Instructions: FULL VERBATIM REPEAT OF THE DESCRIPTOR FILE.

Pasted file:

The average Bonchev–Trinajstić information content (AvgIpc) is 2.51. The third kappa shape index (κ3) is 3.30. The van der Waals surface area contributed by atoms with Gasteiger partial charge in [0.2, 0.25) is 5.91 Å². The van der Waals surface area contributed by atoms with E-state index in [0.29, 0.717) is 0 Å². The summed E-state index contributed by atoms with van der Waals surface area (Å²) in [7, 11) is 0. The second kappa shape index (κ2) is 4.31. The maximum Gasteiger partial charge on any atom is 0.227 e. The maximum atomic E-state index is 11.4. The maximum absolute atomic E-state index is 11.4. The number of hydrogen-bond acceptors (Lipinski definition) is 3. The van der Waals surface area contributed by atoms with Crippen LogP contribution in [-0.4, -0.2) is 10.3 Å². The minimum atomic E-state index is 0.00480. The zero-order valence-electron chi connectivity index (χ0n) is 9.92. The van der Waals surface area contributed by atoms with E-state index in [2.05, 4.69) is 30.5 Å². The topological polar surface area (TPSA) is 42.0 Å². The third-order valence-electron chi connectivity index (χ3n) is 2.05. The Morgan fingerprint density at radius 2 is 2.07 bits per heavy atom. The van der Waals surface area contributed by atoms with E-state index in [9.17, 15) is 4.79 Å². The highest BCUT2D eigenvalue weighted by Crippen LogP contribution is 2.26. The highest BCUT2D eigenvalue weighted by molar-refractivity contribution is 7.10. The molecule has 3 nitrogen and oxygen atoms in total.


The average Bonchev–Trinajstić information content (AvgIpc) is 2.51. The third kappa shape index (κ3) is 3.30. The van der Waals surface area contributed by atoms with Gasteiger partial charge in [0.2, 0.25) is 5.91 Å². The van der Waals surface area contributed by atoms with E-state index in [0.29, 0.717) is 0 Å². The summed E-state index contributed by atoms with van der Waals surface area (Å²) in [7, 11) is 0. The second kappa shape index (κ2) is 4.31. The maximum Gasteiger partial charge on any atom is 0.227 e. The maximum atomic E-state index is 11.4. The maximum absolute atomic E-state index is 11.4. The number of hydrogen-bond acceptors (Lipinski definition) is 3. The van der Waals surface area contributed by atoms with Crippen LogP contribution in [-0.4, -0.2) is 10.3 Å². The minimum atomic E-state index is 0.00480. The zero-order valence-electron chi connectivity index (χ0n) is 9.92. The van der Waals surface area contributed by atoms with E-state index in [2.05, 4.69) is 30.5 Å². The topological polar surface area (TPSA) is 42.0 Å². The third-order valence-electron chi connectivity index (χ3n) is 2.05. The Morgan fingerprint density at radius 2 is 2.07 bits per heavy atom. The van der Waals surface area contributed by atoms with E-state index in [9.17, 15) is 4.79 Å². The highest BCUT2D eigenvalue weighted by Crippen LogP contribution is 2.26. The highest BCUT2D eigenvalue weighted by molar-refractivity contribution is 7.10. The molecule has 3 nitrogen and oxygen atoms in total.